Coalition to Transform Advanced Care (C-TAC)
C-TAC is a non-profit, nonpartisan organisation that works with regulators, legislators, and payers to develop policies focused on equitable, comprehensive, and accessible care for patients and caregivers facing serious illness. Through our work with C-TAC, we seek to better understand how we can improve access to our therapies, subject to regulatory approval, for underserved and under-resourced people experiencing serious illness.
American Psychiatric Association Foundation (APAF)
We are members of APAF’s Corporate Alliance. The APAF Foundation aims to address critical mental health needs through community-based programmes, fellowships, awards, and grants.
When making decisions about the authorisation, reimbursement, pricing, and access of new medicines, healthcare payers look for the relative effectiveness of a new medicine compared with the current standard treatment. Clinical trials, focused on assessing the safety and efficacy of a new treatment, may not provide sufficient evidence of relative effectiveness. This is why we are working to generate robust and relevant real-world evidence (RWE) (i.e., clinical, economic, and patient-reported outcomes collected from routine clinical practice, rather than clinical trials) that payers need to make informed decisions about the reimbursement of our therapies, thereby seeking to ensure broad patient access.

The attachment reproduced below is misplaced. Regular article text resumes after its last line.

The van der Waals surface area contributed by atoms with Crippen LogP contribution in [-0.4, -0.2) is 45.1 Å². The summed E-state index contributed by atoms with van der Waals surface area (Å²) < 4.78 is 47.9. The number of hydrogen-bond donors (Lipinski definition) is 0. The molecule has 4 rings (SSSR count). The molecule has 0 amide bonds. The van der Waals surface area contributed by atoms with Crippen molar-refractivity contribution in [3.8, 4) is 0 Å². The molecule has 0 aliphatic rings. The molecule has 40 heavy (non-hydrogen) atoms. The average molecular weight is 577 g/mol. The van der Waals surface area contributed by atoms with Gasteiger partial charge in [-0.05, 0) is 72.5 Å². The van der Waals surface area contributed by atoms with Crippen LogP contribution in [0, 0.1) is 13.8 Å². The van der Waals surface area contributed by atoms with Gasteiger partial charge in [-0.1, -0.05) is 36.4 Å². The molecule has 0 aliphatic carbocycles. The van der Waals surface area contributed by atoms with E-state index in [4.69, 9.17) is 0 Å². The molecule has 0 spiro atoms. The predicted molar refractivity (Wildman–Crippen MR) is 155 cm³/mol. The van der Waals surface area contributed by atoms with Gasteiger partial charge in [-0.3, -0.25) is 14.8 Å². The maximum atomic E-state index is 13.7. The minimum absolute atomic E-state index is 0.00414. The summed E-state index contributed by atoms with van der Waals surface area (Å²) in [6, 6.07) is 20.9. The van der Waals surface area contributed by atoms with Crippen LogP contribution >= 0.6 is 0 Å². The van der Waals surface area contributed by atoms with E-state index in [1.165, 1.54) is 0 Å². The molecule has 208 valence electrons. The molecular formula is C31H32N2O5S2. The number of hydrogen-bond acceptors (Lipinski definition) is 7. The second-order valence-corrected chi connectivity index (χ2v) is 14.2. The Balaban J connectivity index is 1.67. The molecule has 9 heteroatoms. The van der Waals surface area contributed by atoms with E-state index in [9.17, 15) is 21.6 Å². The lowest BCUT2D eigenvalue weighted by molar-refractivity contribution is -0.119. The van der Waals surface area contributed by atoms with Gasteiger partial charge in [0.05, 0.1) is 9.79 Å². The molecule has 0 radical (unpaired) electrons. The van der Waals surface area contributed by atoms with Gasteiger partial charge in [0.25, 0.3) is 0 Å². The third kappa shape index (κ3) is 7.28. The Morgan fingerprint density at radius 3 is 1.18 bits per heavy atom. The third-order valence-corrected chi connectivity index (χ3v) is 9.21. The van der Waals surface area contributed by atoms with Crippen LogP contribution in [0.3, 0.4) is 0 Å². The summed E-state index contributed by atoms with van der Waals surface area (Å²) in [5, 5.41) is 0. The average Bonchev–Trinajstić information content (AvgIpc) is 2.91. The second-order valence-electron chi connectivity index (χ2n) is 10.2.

RWE research priorities
COMPASS participates in several RWE research initiatives intended to deepen our understanding of unmet needs in mental health. In 2021, we sponsored an observational study with ICON to address knowledge gaps about treatment patterns and healthcare utilisation in real-world practice for TRD patients. The survey involved 225 healthcare providers and 1,125 patients receiving commonly utilised, currently available treatments, in Germany, France, and the United Kingdom. Learnings from this research and other ongoing RWE projects could inform the development of treatment guidelines for TRD.
COMPASS is a founding member of the GetReal Institute (GRI). The GRI brings together stakeholders to drive the adoption of tools, methods and best practices in the generation and use of RWE for better health care decision-making in Europe. The organisation seeks to reduce barriers to the use of secondary data sources and to bridge the gap between randomised clinical trials and RWE. COMPASS team members sit on steering committees of GetReal initiatives. Learn more here.
Our Patient Access and Health Systems Advisory Board is comprised of stakeholders from patient advocacy groups, healthcare providers, health systems, payors, and ethicists. The Board meets periodically to look at issues around integrating COMP360 psilocybin therapy, if approved, into health systems.
We work with experts to better understand the experience socially disadvantaged populations have of mental health care and aim to ensure broad access to COMP360 if regulatory approval is obtained.
people surveyed to understand the needs of marginalised groups
Grady Trauma Project
As part of our work to understand the context of mental health for different patient populations, we provided an unrestricted educational grant to the Grady Trauma Project in Atlanta, Georgia. This project focused on exploring the mental health care needs and attitudes towards psychedelic therapy in marginalised and underprivileged communities. 314 people were engaged through surveys. The goal was to develop culturally informed psilocybin therapy for depression and other mental health conditions. Learn more here.